I believe that Frederick provides a sound case for Roberts as a historian. I believe, however, that many have – and still do – fail to consider Roberts as a historian because of: 1) he wrote novels, and 2) he was a controversialist. It was well-known in Roberts’ day – and today among Roberts fans – that Kenneth Roberts was very opinionated and did not hold back on letting others know what he thought. His opinionated nature shown through all of his novels as he sought to shatter common notions about events and historical figures (note his favorable depiction of Benedict Arnold in Arundel and, especially, Rabble in Arms; and his depiction of the Revolution from the eyes of a Tory in Oliver Wiswell). It’s as if Roberts’ novels were a vehicle for his opinions and views to which he doggedly held and argued.

What should be noted is that while Roberts’ opinions are not bedrock fact, we are able to distinguish between historical fact and opinion in his novels. The point I seek to make here is a philosophical one – that we all encounter fact (in this case, historical fact), and we all interpret that fact. Fact is something that does not change (e.g. Robert Rogers was court-martialed; Benedict Arnold led the expedition to Quebec in 1775, etc.). What we must do, though, is to make sense of the facts – what do they mean? How do they fit in with other known facts? Etc. Further, when it comes to a particular work – such as Roberts’ novels – why did the author include these facts and not others? Is the way in which the facts depicted accurate? Etc. That is, interpretation necessarily accompanies fact – we cannot avoid it. Though we like to think that scientists are unbiased and objective, even they necessarily interpret the facts presented them in their experiments. Detectives interpret the facts of a particular case. And, in particular to this post, historians interpret fact in order to understand the past. We all interpret fact -it’s unavoidable. Thus, where we differ is not in fact, but in the interpretation of the facts.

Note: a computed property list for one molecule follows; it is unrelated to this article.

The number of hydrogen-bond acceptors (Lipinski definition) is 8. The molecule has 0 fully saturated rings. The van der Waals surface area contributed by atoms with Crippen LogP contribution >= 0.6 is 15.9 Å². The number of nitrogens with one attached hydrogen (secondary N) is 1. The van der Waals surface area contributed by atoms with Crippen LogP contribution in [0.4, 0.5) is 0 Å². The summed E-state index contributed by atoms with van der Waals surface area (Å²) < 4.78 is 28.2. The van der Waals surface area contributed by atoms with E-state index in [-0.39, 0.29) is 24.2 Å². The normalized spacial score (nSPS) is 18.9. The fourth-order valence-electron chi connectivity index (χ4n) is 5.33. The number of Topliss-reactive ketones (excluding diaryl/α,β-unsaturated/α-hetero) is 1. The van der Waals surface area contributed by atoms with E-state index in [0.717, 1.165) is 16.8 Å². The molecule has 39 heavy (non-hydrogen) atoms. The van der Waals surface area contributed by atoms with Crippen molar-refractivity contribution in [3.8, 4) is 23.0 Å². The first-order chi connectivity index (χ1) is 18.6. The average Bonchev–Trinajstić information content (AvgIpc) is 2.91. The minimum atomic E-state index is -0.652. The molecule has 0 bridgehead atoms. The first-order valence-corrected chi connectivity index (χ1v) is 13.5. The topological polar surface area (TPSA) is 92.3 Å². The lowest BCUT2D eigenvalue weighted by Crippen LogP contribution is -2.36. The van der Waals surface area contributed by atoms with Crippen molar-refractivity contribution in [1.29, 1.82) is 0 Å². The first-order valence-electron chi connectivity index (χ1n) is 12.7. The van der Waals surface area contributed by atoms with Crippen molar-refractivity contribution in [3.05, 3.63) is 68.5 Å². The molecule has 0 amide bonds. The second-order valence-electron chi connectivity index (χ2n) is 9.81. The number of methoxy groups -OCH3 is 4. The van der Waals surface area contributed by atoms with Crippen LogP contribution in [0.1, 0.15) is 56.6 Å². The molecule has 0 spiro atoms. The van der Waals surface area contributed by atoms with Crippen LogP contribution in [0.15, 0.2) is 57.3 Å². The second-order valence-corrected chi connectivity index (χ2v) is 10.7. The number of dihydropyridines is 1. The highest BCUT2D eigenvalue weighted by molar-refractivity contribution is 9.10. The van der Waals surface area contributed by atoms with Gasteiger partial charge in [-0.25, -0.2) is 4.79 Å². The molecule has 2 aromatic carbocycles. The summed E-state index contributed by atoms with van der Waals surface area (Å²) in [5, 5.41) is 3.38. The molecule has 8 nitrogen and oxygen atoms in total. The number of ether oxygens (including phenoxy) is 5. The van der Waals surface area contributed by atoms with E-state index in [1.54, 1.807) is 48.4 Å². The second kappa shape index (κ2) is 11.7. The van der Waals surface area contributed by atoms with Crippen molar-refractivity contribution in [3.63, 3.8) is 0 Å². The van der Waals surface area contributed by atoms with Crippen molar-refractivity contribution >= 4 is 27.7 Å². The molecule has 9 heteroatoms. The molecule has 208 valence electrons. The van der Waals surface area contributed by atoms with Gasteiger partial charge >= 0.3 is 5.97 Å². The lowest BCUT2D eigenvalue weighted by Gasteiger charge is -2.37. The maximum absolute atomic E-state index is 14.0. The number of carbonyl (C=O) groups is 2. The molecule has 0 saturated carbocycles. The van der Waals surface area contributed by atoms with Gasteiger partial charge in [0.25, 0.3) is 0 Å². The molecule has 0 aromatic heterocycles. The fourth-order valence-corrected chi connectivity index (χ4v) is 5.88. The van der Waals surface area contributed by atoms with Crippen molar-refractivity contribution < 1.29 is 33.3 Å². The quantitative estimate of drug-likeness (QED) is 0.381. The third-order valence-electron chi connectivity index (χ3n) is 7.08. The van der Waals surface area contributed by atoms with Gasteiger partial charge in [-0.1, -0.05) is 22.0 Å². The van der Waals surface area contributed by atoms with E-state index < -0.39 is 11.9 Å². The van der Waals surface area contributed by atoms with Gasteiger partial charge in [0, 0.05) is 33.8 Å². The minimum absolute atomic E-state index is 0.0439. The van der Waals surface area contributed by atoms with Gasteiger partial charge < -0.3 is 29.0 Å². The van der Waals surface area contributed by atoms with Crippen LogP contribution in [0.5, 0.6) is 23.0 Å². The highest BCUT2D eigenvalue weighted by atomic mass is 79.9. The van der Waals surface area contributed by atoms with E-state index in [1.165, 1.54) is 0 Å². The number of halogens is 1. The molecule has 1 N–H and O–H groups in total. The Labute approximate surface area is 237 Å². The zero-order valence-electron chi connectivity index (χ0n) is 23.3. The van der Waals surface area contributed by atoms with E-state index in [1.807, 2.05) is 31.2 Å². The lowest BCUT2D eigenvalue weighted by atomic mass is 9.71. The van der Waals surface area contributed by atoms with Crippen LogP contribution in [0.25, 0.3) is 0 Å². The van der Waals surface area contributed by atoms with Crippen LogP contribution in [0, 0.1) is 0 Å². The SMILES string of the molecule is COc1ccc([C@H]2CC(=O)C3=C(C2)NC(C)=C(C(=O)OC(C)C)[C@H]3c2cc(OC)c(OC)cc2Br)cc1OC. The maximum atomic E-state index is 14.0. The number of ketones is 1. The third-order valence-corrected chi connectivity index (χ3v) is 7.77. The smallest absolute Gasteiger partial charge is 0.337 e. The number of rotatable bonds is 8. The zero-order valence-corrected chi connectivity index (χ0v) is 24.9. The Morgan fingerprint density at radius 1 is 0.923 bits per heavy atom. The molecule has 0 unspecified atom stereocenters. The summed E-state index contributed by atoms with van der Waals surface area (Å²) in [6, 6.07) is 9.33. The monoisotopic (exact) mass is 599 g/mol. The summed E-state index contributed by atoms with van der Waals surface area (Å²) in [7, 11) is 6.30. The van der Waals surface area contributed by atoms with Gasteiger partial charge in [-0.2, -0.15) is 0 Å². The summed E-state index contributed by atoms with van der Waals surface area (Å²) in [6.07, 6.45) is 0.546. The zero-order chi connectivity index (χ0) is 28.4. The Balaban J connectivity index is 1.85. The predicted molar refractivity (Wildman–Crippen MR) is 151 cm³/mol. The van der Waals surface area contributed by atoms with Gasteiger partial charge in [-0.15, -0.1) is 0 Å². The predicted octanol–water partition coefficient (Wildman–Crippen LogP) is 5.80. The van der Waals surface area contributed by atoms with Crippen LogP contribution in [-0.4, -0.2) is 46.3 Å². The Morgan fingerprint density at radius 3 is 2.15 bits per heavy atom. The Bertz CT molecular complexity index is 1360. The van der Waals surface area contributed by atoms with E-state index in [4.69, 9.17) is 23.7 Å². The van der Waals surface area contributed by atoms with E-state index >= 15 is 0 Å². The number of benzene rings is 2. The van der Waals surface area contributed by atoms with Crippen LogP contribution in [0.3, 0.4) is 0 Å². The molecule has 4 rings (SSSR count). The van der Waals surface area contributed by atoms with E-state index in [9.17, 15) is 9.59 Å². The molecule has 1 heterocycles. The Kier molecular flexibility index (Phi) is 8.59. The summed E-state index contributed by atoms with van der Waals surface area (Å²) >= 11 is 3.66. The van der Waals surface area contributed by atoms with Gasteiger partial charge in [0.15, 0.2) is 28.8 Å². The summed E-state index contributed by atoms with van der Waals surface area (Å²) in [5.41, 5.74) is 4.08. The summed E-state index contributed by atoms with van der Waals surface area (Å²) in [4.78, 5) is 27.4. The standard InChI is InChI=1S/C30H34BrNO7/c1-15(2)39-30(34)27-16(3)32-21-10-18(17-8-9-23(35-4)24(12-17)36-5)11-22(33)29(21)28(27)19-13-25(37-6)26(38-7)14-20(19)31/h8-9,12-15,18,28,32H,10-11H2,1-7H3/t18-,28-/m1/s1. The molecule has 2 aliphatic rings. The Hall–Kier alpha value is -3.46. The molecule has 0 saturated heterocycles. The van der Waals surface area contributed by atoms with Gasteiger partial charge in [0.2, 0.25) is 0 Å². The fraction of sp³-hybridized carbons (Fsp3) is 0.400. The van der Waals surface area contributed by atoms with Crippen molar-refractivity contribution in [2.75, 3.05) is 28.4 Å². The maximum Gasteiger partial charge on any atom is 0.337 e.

Thus, when it comes to Kenneth Roberts, it goes without saying that Kenneth Roberts held to some unpopular opinions (interpretations) of historical fact. This point is well-illustrated in Mark York’s Patriot on the Kennebec (2012). In his work, York seeks to depict Major Reuben Colburn’s contribution to Benedict Arnold’s expedition to Quebec. According to York in the “Acknowledgements”, Kenneth Roberts’ barely mentioned Major Colburn in Arundel while elevating the role of the Nasons (Roberts’ descendants) “at the expense of real heroes whose contributions were documented in the primary texts” (York, p. 9). York notes that Roberts was prejudiced toward Colburn, something that is noted in Arundel when Roberts wrote: “I was prepared to mislike Colburn…for being responsible for Washington’s and Aronold’s fondness for bateaux; but I had wronged him” (quoted by York, p. 10). Here, we see that there is a different of interpretation of Coburn’s contribution to the expedition. The question of who is right is beyond the scope of this post (and my ability to research the primary sources); the point is, both Roberts and York have the facts – they differ in their interpretation.[1]

Despite Kenneth Roberts’ tendency of contrarianism and his interpretation of historical fact, I believe that Frederick makes a good case for Roberts as a historian. Unfortunately, Roberts’ choice of genre has limited public perception of him to that of just a novelist. To do so, however, would be to misunderstand Roberts’ approach to writing and the purpose that drove him. What made Roberts a great novelist was his even greater skill as a historian.


[1] Why do people differ on interpretation? In short, it’s due in part to the various presumptions and beliefs one brings into the act of interpretation. We do not interpret in a vacuum, nor do we interpret from a completely neutral stance. Rather, we all bring to the table a framework from which we interpret facts presented to us (our worldview). This isn’t to say that we can’t judge between who is right and wrong; rather, it is to explain why there are differences in interpretation. Thus, to judge between differing interpretations is a more complex endeavor than we tend to view it today.

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Kenneth Roberts First-Edition Books